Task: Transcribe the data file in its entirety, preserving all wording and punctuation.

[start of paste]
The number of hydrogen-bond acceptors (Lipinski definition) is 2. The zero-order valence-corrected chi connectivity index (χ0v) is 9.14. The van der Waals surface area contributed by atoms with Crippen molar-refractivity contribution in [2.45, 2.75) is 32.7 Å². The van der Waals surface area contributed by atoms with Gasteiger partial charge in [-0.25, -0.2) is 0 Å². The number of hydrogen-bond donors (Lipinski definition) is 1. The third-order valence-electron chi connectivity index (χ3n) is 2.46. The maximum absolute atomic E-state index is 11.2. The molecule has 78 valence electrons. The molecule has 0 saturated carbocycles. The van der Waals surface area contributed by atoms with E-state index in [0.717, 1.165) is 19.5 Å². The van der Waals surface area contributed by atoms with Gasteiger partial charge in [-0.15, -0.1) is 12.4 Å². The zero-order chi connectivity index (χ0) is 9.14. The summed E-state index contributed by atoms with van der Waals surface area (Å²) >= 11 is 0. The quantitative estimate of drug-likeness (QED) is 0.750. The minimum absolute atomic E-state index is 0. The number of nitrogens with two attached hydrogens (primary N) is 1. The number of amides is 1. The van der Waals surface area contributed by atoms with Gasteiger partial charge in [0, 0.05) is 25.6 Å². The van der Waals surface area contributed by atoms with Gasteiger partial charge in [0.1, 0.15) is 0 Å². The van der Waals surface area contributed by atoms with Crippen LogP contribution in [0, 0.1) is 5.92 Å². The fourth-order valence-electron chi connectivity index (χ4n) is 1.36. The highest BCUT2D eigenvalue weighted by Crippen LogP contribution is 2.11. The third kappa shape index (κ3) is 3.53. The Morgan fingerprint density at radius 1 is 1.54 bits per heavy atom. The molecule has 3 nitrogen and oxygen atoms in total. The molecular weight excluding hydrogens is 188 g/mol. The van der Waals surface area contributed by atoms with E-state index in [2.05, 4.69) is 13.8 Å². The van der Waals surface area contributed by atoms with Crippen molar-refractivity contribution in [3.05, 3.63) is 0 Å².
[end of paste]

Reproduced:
The number of hydrogen-bond acceptors (Lipinski definition) is 2. The zero-order valence-corrected chi connectivity index (χ0v) is 9.14. The van der Waals surface area contributed by atoms with Crippen molar-refractivity contribution in [2.45, 2.75) is 32.7 Å². The van der Waals surface area contributed by atoms with Gasteiger partial charge in [-0.25, -0.2) is 0 Å². The number of hydrogen-bond donors (Lipinski definition) is 1. The third-order valence-electron chi connectivity index (χ3n) is 2.46. The maximum absolute atomic E-state index is 11.2. The molecule has 78 valence electrons. The molecule has 0 saturated carbocycles. The van der Waals surface area contributed by atoms with E-state index in [0.717, 1.165) is 19.5 Å². The van der Waals surface area contributed by atoms with Gasteiger partial charge in [-0.15, -0.1) is 12.4 Å². The zero-order chi connectivity index (χ0) is 9.14. The summed E-state index contributed by atoms with van der Waals surface area (Å²) >= 11 is 0. The quantitative estimate of drug-likeness (QED) is 0.750. The minimum absolute atomic E-state index is 0. The number of nitrogens with two attached hydrogens (primary N) is 1. The number of amides is 1. The van der Waals surface area contributed by atoms with Gasteiger partial charge in [0, 0.05) is 25.6 Å². The van der Waals surface area contributed by atoms with Gasteiger partial charge in [0.1, 0.15) is 0 Å². The van der Waals surface area contributed by atoms with Crippen LogP contribution in [0, 0.1) is 5.92 Å². The fourth-order valence-electron chi connectivity index (χ4n) is 1.36. The highest BCUT2D eigenvalue weighted by Crippen LogP contribution is 2.11. The third kappa shape index (κ3) is 3.53. The Morgan fingerprint density at radius 1 is 1.54 bits per heavy atom. The molecule has 3 nitrogen and oxygen atoms in total. The molecular weight excluding hydrogens is 188 g/mol. The van der Waals surface area contributed by atoms with E-state index in [2.05, 4.69) is 13.8 Å². The van der Waals surface area contributed by atoms with Crippen molar-refractivity contribution in [3.05, 3.63) is 0 Å².